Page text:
Senior Theses

Publication Date


Document Type

Thesis (Open Access)

Degree Name

Bachelor of Arts in Philosophy



Faculty Advisor(s)

Jesús Ilundáin-Agurruza

Subject Categories

American Material Culture | Human Ecology | Philosophy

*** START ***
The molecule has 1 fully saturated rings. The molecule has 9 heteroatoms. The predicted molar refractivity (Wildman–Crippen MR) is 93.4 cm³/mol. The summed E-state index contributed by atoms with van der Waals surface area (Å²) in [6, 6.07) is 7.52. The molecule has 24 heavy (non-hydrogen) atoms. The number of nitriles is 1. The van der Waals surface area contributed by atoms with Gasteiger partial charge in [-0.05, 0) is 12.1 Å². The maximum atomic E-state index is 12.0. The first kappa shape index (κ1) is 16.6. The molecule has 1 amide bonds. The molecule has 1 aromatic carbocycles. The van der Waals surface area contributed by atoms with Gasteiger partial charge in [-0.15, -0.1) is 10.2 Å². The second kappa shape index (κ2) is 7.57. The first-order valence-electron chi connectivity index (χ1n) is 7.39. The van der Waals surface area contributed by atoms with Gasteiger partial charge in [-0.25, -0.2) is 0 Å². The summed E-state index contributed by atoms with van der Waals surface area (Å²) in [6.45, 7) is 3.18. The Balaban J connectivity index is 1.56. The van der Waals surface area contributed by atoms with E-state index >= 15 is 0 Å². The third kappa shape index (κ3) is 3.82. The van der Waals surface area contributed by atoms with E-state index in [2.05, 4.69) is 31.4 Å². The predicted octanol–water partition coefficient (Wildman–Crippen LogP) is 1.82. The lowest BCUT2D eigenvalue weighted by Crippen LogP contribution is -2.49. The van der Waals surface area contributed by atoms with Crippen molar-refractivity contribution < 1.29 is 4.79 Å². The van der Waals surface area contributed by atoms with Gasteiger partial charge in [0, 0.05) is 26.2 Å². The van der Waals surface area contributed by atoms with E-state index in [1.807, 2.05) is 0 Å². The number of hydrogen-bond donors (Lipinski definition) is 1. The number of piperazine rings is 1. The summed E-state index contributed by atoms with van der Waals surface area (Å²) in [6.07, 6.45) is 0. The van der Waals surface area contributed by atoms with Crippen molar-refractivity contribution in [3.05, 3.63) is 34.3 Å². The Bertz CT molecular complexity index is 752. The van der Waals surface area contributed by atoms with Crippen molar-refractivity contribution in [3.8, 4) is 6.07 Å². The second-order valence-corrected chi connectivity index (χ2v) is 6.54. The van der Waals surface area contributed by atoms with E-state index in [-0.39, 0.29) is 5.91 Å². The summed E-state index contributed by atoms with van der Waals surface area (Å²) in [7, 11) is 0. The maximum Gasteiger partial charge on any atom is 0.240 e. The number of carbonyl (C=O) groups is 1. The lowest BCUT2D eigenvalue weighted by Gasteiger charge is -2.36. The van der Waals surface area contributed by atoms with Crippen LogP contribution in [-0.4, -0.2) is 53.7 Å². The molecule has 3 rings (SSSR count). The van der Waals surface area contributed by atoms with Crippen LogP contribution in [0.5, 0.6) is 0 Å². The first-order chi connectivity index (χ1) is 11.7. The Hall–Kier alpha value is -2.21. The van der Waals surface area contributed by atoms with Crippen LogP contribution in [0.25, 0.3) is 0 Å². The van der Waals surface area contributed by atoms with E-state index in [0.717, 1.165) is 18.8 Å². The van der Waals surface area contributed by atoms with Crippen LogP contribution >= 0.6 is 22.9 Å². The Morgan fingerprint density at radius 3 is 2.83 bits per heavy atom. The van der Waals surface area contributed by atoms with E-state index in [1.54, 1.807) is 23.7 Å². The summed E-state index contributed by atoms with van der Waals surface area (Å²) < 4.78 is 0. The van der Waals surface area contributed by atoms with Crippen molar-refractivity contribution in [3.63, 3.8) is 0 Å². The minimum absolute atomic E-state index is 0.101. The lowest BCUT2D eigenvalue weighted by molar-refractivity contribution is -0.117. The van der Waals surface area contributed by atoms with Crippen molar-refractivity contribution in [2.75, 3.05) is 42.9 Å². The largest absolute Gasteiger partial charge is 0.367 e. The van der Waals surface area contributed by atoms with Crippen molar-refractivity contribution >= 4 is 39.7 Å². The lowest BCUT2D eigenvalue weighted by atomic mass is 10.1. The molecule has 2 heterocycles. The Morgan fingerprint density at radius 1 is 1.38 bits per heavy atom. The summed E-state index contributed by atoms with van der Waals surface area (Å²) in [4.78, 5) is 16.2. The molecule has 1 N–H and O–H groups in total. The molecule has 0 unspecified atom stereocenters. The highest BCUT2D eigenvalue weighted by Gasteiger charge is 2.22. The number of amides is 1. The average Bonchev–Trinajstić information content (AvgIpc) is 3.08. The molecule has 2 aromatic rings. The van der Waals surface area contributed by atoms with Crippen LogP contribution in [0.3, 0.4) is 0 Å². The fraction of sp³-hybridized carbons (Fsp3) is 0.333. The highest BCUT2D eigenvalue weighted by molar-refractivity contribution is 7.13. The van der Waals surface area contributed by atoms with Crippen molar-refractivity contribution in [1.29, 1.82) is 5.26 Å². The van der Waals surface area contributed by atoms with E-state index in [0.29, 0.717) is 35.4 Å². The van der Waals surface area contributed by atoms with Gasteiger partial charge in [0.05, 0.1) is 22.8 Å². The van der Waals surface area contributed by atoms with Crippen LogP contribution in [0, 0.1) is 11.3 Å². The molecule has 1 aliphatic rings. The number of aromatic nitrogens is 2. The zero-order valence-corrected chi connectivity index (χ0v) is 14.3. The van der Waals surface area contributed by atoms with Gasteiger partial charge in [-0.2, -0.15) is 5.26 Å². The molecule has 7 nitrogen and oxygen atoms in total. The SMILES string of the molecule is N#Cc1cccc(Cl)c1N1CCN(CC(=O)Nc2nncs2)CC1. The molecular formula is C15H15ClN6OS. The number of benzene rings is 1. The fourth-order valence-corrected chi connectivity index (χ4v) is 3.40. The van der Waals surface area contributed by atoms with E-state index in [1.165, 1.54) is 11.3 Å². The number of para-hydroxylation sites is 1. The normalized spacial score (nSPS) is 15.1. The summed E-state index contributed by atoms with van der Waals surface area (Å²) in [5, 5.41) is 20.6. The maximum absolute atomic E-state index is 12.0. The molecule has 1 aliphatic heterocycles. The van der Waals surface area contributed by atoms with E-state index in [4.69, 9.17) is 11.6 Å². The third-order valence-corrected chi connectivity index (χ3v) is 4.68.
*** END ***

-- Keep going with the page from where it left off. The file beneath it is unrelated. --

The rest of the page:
America has become industrialized and characterized by social anxiety and overconsumption. The inability to be sustainable has led the once plentiful and flourishing nation into an ongoing sustainability crisis. Even if there is a deep connection between them, this essay focuses on social sustainability rather than ecological. It argues for an intentional community-based framework to keep American life sustainable. Pollution, civil unrest, and intense social anxiety create unfulfilling life conditions for many American citizens. Using examples from modern American intentional communities, I will explain the need for self-directing, close-knit communities. Flourishing community members, as it will be considered from sociological and pragmatist theory, are notably more autonomous and environmentally conservative than mainstream American society. Communal societies immensely aid in successfully establishing contextually-based governments that help fulfill their citizens. They are more conscious of their environment (in the broader sense than the ecological one) and thus seek a healthy sustainable consumption rate and social climate. The values and traditions that cultivate environmental care are integral in communities and often combat the instability of American society. Though grassroots communal living can be hard and often forsakes the amenities of capitalist America, it offers alternative values that would still sustain and help to achieve fulfillment by the population.